The cease-fire deal announced by the Nigerian government on Friday appears to be unraveling as fresh clashes between soldiers and Boko Haram militants are reported in the northeastern town of Damboa.
The news comes as the government prepares for more regionally mediated talks in Chad to discuss the release of 219 schoolgirls still held by the sect.
Residents of Borno state said that since the cease-fire was announced Friday, militants have attacked several communities – killing at least 40 people and hoisting their black flag over the border town of Abadam.
The government said those attacks were the work of “fringe groups” who hadn’t yet gotten word of the cease-fire.
However, a member of a civilian militia group allied with the government and an army officer in Borno state, told VOA that on Sunday night Boko Haram militants stormed the town of Damboa. A state intelligence official in Borno told VOA the army drove back the attack and killed 25 insurgents.
The fighting casts even further doubt on the cease-fire. The spokesman for the Borno Elders Forum, Bulama Mali Guide, said leaders in the three most affected states were not part of the talks and have been given no details.
“This deal, as announced by the federal government, is very sketchy because nothing is being spelled out. We are not told of the nitty-gritty of the peace deal,” Guide said.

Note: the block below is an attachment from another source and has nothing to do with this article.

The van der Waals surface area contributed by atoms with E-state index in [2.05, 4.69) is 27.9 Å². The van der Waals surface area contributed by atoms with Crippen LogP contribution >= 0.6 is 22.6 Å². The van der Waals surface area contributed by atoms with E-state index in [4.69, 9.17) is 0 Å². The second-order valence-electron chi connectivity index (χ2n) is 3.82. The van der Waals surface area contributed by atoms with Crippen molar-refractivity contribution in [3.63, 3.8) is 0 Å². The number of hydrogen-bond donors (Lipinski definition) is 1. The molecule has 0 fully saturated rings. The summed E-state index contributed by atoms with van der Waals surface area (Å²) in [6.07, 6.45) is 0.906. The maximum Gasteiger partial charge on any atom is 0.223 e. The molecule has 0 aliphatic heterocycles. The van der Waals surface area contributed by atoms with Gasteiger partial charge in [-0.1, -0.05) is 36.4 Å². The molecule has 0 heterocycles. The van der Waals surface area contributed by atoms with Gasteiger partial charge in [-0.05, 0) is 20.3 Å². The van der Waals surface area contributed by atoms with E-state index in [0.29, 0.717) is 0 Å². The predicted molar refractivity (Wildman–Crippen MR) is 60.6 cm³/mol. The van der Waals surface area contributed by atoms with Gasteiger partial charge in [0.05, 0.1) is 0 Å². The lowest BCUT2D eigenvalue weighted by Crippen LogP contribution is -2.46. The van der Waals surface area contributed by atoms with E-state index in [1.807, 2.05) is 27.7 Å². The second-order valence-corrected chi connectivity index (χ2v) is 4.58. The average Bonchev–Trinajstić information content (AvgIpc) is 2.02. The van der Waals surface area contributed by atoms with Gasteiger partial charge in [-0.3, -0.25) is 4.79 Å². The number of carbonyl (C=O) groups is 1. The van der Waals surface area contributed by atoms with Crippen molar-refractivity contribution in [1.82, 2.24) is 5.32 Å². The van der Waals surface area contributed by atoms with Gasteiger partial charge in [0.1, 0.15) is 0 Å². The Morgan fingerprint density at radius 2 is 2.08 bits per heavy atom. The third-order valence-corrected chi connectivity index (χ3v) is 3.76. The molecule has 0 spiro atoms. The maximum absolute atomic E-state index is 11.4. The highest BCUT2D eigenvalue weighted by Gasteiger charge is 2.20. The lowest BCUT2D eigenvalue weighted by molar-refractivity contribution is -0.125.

“I think they should come here to find out from us how the Boko Haram are because the real Boko Haram we know who are killing us, who are burning our towns and villages, I’m sure are not the Boko Haram they negotiated with,” he said.
Only one purported Boko Haram leader has confirmed the cease-fire, and many said they have never heard of Danladi Amadu, the man who claimed to VOA’s Hausa news service to be Boko Haram’s secretary general.
Some northern leaders and analysts told VOA they worried the cease-fire announcement was politically motivated.
President Goodluck Jonathan, who has been criticised for not doing enough to stop Boko Haram, is soon expected to announce his candidacy for re-election in 2015.
The Nigerian government said the talks happening in Chad were legitimate and were part of larger efforts to end the five-year old insurgency. The Chadian government confirmed that it has been acting as a mediator.
A presidential spokesman told VOA that negotiations for the girls were expected to begin Tuesday in Chad. He could not say how long the talks would take or specifically what terms the government would consider.
Source News Express